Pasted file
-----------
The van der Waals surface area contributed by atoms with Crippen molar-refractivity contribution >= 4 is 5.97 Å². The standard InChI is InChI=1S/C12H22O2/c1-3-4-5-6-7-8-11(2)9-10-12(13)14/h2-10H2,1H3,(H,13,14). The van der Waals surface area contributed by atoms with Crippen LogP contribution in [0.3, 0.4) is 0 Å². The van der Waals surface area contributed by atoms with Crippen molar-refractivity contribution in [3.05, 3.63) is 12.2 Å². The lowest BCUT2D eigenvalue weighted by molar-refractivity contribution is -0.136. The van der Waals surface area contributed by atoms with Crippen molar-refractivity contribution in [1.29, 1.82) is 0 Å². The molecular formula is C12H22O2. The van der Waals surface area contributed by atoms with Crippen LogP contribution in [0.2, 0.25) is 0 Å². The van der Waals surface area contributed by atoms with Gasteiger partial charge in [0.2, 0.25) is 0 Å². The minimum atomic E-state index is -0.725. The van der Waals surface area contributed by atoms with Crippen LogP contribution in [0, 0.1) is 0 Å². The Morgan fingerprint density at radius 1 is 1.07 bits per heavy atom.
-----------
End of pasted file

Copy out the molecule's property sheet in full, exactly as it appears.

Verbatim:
The van der Waals surface area contributed by atoms with Crippen molar-refractivity contribution >= 4 is 5.97 Å². The standard InChI is InChI=1S/C12H22O2/c1-3-4-5-6-7-8-11(2)9-10-12(13)14/h2-10H2,1H3,(H,13,14). The van der Waals surface area contributed by atoms with Crippen LogP contribution in [0.3, 0.4) is 0 Å². The van der Waals surface area contributed by atoms with Crippen molar-refractivity contribution in [3.05, 3.63) is 12.2 Å². The lowest BCUT2D eigenvalue weighted by molar-refractivity contribution is -0.136. The van der Waals surface area contributed by atoms with Crippen molar-refractivity contribution in [1.29, 1.82) is 0 Å². The molecular formula is C12H22O2. The van der Waals surface area contributed by atoms with Crippen LogP contribution in [0.2, 0.25) is 0 Å². The van der Waals surface area contributed by atoms with Gasteiger partial charge in [0.2, 0.25) is 0 Å². The minimum atomic E-state index is -0.725. The van der Waals surface area contributed by atoms with Crippen LogP contribution in [0, 0.1) is 0 Å². The Morgan fingerprint density at radius 1 is 1.07 bits per heavy atom.